Plessy v. Ferguson

Yesterday, I posted about the landmark Supreme Court decision, Brown v. Board of Education. That decision overruled one of the Court's worst decisions, the 1896 decision of Plessy v. Ferguson in which the Court first ruled that Separate, but Equal did not run afoul of the Constitution.

Alone in the minority was Justice John Marshall Harlan, a former slaveholder from Kentucky. Harlan had opposed emancipation and civil rights for freed slaves during the Reconstruction era – but changed his position due to his outrage over the actions of white supremacist groups like the Ku Klux Klan.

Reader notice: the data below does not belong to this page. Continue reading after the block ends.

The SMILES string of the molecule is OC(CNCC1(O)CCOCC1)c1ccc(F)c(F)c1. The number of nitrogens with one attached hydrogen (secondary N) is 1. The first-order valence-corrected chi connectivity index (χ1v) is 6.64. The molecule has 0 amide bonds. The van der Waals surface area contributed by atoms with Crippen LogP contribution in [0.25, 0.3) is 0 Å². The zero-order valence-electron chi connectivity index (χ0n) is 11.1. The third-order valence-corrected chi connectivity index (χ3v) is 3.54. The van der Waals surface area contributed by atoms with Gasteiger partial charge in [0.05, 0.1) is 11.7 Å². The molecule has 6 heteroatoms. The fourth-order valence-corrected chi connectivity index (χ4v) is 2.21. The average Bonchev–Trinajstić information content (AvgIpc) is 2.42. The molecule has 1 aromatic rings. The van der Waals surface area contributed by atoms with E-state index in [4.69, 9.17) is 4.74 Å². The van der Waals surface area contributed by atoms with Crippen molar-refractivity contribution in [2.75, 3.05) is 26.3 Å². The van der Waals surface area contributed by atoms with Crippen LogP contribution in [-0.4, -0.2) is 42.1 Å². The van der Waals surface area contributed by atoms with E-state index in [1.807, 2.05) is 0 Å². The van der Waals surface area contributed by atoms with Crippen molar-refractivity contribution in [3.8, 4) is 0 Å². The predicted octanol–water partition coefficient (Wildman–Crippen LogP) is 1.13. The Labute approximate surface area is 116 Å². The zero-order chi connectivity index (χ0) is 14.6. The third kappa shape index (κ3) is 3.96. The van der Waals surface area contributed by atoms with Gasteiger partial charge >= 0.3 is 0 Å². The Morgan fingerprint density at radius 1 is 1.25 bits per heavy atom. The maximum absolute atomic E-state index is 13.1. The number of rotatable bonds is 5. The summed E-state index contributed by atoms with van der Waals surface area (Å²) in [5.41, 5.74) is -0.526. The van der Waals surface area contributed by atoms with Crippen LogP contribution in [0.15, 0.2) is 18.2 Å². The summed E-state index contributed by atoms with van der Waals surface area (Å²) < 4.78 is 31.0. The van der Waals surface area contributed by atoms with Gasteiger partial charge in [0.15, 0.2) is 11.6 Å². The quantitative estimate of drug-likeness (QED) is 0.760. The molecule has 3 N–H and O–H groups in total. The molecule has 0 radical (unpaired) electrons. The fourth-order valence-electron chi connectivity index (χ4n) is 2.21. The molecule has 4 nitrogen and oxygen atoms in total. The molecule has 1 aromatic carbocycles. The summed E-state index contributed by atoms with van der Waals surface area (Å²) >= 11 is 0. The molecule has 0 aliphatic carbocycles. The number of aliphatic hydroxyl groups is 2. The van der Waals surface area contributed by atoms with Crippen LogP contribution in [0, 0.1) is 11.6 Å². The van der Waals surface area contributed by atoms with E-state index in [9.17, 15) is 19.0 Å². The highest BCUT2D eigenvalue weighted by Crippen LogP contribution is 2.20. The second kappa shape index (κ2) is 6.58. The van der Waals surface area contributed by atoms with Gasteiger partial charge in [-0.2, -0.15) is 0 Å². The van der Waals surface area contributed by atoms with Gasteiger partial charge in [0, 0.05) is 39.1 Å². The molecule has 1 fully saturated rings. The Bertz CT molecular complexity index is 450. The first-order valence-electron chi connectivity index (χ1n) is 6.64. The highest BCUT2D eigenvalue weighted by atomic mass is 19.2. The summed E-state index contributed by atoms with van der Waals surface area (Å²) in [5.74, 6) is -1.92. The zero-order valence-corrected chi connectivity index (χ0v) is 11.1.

Harlan argued in his dissent that segregation ran counter to the constitutional principle of equality under the law: “The arbitrary separation of citizens on the basis of race while they are on a public highway is a badge of servitude wholly inconsistent with the civil freedom and the equality before the law established by the Constitution,” he wrote. “It cannot be justified upon any legal grounds.”


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